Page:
Too much anguish still exists between Palestinians and Israelis to allow anyone to view the conflict between them as anything other than unbridled hatred, or to allow an unemotional discussion about some of the topics the film addresses.
Too much conflict still remains, preventing Israeli and Palestinians to even have a civil dialogue about a subject that touches both their hearts, or to allow them to stray from the tragedy to the talents of Hollywood screenwriting.
Too much hatred blurs what the Oscars are supposed to be all about, the act of portraying the good, the bad and the ugly of the human experience on the big screen. Sometimes that is driven by a dedication to the reality of a topic. Sometimes it is driven by the desire to create a compelling story that often outweighs facts.
And, sometimes, it is driven by politics.
I did expect, and maybe somewhat foolishly, that while we Palestinians and Israelis have failed to achieve a genuine peace, maybe in the more than half century of hate-driven violence we might have preserved our human dignity to at least show each other a minimal amount of respect.
Have we really advanced when some of us, on both sides, still cannot utter the other’s name? We deny each other’s existence hoping that somehow that denial might make the other side and the conflict disappear.
Though we can’t have our dream of a peace, maybe we might still be able to strive for that the dream with some civility, not just civility towards each other but for ourselves.
Clearly, this year’s Academy Awards night demonstrates that this conflict might never end.
I’m not speaking about the content of the film, “Paradise Now.” Whether they are documentaries, dramas or reflections of reality, films are not real. The content can be debated to all extremes.
But what we saw was something even more tragic in our relationship as Palestinians and Israelis.
What's in a name
"Paradise Now" was among five films nominated for an Oscar by the members of The Academy of Motion Picture Arts and Sciences. It did not win.
And there was a great political debate that saw Israelis and Palestinians lobbying for and against it because of its content and its message. But not everyone focused on the debatable content.
There was a side debate to pressure the Academy to change the name of the country with which the foreign film was identified. On the web page and the official notices of the Academy, "Paradise Now" was listed as coming from “Palestine.”
But in announcing Hany Abu-Assad’s film, actor Will Smith veered from the official description and said the film from a place more acceptable to the critics, “the Palestinian territories.”
I don’t know if that was his choice, or a compromise by the Academy. Even after the Oscar was given to the South African film “Tsotsi,” the Academy continued to list "Paradise Now" as coming from “Palestine” in its literature and on its official web page.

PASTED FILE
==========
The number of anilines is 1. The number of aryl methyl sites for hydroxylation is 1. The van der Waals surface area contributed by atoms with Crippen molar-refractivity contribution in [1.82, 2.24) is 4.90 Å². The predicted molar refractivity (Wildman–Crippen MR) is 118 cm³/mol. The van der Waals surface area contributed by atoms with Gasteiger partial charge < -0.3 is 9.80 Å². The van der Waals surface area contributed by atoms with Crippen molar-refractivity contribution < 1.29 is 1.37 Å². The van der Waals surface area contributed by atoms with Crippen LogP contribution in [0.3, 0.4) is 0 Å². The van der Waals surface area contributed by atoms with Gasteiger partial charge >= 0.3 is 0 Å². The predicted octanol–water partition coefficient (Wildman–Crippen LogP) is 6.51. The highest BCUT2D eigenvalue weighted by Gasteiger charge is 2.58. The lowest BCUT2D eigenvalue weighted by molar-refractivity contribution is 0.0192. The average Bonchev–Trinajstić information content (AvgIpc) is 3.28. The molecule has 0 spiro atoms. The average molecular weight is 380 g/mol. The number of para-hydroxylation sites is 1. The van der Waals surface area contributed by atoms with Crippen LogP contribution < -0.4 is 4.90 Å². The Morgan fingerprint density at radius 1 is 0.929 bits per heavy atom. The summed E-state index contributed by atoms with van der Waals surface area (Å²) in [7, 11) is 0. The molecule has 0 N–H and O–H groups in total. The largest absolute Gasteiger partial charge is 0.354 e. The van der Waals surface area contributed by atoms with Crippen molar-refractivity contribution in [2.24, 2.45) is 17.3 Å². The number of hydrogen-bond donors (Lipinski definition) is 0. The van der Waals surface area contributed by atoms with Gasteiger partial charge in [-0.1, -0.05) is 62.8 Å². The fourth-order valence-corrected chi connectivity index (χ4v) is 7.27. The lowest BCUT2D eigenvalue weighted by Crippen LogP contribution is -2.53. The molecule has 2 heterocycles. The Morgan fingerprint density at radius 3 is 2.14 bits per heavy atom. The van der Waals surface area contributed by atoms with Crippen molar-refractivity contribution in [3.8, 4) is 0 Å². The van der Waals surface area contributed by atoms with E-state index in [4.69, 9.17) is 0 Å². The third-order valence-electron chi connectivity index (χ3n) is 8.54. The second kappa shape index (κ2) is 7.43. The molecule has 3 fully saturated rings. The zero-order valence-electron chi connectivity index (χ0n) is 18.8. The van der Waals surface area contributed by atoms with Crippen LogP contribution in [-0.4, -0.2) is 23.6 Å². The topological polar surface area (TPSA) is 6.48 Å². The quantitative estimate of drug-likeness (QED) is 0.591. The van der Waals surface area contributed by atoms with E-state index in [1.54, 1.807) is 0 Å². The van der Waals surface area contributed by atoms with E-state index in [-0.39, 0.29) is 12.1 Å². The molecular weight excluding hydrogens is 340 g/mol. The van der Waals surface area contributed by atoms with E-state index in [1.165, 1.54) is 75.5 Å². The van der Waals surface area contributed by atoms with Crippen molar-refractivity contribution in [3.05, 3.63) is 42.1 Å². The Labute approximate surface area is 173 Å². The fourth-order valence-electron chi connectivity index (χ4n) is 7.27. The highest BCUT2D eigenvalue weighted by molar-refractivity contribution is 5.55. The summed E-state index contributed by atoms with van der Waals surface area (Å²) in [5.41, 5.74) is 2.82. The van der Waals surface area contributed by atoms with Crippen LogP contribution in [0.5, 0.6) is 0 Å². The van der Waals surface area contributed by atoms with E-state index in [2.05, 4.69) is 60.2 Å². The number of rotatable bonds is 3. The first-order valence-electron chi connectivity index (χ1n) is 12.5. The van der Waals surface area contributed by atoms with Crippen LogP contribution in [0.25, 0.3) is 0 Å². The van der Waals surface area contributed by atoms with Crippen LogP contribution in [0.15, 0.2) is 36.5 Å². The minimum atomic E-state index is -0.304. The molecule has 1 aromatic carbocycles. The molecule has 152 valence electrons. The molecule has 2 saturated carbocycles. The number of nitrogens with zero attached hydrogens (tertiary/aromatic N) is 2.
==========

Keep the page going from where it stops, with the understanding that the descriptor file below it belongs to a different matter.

You want to know why Palestinians and Israelis don’t have peace? Because there are enough of us on both sides who are so petty in their hatred that they can’t even say each others’ name.
Those who hate Israel insist on calling it the “Zionist entity.” Those who hate Palestine insist on denying it that name, Palestine.
There are all kinds of logic justifying both sides. But they all lack the one element that might one day lead to a genuine peace. Recognition.
The critics who pushed the Academy to make the name change demand recognition for Israel but deny the same for the Palestinians.
It will feed the growing number of Palestinians who are turning away from peace and who don’t believe Israelis or American Jews really want peace. Maybe all they really want is total victory? Or, maybe an endless war as long as they continue to maintain the upper-hand so they can control it all.
Let’s call the monolith of concrete hatred what it really is.
Palestine exists and Palestinians exist, too. If you can’t say that, then you can’t claim to want peace.
It’s a hatred that feeds a conflict that continues to take the lives of innocent people, and not just the children of Israel. Yossi Zur, Yossi Mendellevich and Ron Kehrmann are not the only parents who have lost children in this conflict. So have thousands of Palestinians.
The 78th Academy Awards will remind us of how petty both sides can and will be that they had to spend so much time and energy fighting over a word.
The issue is not the content. Suicide bombings are disgusting, immoral acts of human failing. Many Palestinians like me have consistently denounced suicide bombings.
But I don’t think the fight is really over just the content of the film. It wouldn’t matter if the story line were about even greater fanaticism or about the true dream for Palestinian-Israeli peace.
The real issue is that it is about us. One word, “Palestine.” And one meaning, “Palestinians.”
How searing must be the hatred that we can’t even call something by its own name.
If Palestine doesn’t exist, more will argue that maybe Israel doesn’t exist, either.
(Ray Hanania is an award winning Palestinian American columnist, author and standup comedian. He is a regular contributor to YnetNews and can be reached at www.hanania.com.)